susceptible-infected-recovered-susceptible (SIRS) model of the epidemiology of feline leukemia virus is formulated and analysed. The dynamics of the disease are dramatically different in no-risk, low-risk and high-risk subpopulations of asocial, free roaming, and multiple cat household cats. Among low risk ( < 1% prevalence) free roaming cats, the model predicts than an effective immunization rate of 4% year−1, or an effective removal rate of 8% year−1are adequate to control the disease completely. Under higher risk (10% prevalence) conditions, an effective immunization rate of 23 –72% year−1or a removal rate of 60 –145% year−1are required for control. At very high (30%) prevalance rates, even heroic measures may not suffice to substantially reduce disease prevalance: a vaccination rate of 100% year−1even if attainable, would only slightly reduce disease prevalence from 30% to 29%. We conclude that the current estimated effective feline leukemia virus immunization rate of 11 –19% of the general population is inadequate to provide herd immunity in the subpopulation of cats which are genuinely at risk of infection. A substantial increase in the vaccination rate and/or intensification of test and removal efforts in the at risk population would be required to attain an effective level of protection.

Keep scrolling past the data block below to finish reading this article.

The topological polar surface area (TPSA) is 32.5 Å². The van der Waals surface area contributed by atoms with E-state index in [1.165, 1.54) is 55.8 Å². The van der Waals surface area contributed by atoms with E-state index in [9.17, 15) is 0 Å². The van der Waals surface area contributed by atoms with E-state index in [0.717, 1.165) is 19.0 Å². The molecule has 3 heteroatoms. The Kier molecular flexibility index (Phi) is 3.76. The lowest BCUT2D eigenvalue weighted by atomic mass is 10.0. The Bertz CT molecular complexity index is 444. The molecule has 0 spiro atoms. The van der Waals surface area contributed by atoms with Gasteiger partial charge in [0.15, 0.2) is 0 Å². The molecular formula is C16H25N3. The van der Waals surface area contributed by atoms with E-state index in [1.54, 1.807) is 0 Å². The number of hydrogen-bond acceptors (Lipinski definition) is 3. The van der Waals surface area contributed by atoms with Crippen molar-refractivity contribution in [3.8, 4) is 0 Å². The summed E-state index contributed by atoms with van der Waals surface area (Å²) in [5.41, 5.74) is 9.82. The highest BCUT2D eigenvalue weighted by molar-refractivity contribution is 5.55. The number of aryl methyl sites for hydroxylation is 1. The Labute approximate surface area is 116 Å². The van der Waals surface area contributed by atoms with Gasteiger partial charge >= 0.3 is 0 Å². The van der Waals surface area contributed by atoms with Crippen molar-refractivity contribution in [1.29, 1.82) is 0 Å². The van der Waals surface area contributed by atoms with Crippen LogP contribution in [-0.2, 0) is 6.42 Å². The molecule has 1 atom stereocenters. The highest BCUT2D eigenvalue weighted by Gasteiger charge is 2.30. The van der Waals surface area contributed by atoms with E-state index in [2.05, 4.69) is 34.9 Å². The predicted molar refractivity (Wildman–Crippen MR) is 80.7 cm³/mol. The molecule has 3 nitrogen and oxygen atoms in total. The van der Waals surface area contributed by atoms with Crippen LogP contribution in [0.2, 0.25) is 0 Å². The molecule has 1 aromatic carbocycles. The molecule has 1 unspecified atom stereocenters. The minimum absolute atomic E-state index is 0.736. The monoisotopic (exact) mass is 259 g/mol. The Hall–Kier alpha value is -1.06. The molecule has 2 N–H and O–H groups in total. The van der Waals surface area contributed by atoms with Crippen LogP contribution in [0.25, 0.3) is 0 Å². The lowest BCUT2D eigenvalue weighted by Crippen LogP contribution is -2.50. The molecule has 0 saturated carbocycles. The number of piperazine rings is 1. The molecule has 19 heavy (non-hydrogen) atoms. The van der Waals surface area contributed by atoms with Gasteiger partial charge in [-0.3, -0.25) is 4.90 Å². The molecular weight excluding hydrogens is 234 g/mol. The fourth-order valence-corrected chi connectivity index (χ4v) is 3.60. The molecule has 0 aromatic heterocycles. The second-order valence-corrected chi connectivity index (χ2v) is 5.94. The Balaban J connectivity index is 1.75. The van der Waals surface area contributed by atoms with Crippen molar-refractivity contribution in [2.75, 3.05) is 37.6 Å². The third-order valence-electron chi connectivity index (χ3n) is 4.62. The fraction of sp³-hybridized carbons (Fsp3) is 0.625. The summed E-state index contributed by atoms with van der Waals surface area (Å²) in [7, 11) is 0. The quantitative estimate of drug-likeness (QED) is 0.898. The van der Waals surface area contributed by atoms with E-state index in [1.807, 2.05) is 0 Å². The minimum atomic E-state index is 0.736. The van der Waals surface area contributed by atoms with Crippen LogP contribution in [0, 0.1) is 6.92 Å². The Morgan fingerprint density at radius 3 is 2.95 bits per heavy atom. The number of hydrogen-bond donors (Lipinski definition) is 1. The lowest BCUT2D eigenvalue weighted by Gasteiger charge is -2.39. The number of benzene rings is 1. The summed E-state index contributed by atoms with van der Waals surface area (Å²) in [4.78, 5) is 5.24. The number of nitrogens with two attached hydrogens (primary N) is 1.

Lubkin, S. R., Romatowski, J., Zhu, M., Kulesa, P. M., & White, K. (1996). Evaluation of feline leukemia virus control measures. Journal of Theoretical Biology, 178(1), 53-60. https://doi.org/10.1006/jtbi.1996.0006